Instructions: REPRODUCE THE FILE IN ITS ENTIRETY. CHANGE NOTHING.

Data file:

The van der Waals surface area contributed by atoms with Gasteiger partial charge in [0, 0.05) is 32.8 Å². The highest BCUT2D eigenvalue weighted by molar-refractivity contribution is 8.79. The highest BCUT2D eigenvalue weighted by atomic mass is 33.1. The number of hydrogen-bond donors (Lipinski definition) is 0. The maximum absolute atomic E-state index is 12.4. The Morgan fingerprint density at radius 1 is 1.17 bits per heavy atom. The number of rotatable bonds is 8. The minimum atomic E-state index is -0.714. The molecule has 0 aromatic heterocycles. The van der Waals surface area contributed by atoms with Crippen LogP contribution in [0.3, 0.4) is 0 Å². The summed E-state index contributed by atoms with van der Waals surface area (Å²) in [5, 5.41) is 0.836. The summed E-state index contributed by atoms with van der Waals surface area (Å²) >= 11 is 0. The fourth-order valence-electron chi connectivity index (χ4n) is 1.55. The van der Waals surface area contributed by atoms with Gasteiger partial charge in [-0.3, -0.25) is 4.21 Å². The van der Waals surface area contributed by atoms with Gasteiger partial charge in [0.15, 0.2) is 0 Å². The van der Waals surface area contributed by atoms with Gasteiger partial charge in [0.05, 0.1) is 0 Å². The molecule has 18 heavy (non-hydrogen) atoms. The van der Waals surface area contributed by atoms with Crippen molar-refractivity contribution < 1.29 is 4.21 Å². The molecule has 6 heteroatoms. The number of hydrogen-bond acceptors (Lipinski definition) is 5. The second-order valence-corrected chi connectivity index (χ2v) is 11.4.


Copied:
The van der Waals surface area contributed by atoms with Gasteiger partial charge in [0, 0.05) is 32.8 Å². The highest BCUT2D eigenvalue weighted by molar-refractivity contribution is 8.79. The highest BCUT2D eigenvalue weighted by atomic mass is 33.1. The number of hydrogen-bond donors (Lipinski definition) is 0. The maximum absolute atomic E-state index is 12.4. The Morgan fingerprint density at radius 1 is 1.17 bits per heavy atom. The number of rotatable bonds is 8. The minimum atomic E-state index is -0.714. The molecule has 0 aromatic heterocycles. The van der Waals surface area contributed by atoms with Crippen LogP contribution in [0.3, 0.4) is 0 Å². The summed E-state index contributed by atoms with van der Waals surface area (Å²) in [5, 5.41) is 0.836. The summed E-state index contributed by atoms with van der Waals surface area (Å²) >= 11 is 0. The fourth-order valence-electron chi connectivity index (χ4n) is 1.55. The van der Waals surface area contributed by atoms with Gasteiger partial charge in [-0.3, -0.25) is 4.21 Å². The van der Waals surface area contributed by atoms with Gasteiger partial charge in [0.15, 0.2) is 0 Å². The van der Waals surface area contributed by atoms with Gasteiger partial charge in [0.05, 0.1) is 0 Å². The molecule has 18 heavy (non-hydrogen) atoms. The van der Waals surface area contributed by atoms with Crippen molar-refractivity contribution < 1.29 is 4.21 Å². The molecule has 6 heteroatoms. The number of hydrogen-bond acceptors (Lipinski definition) is 5. The second-order valence-corrected chi connectivity index (χ2v) is 11.4.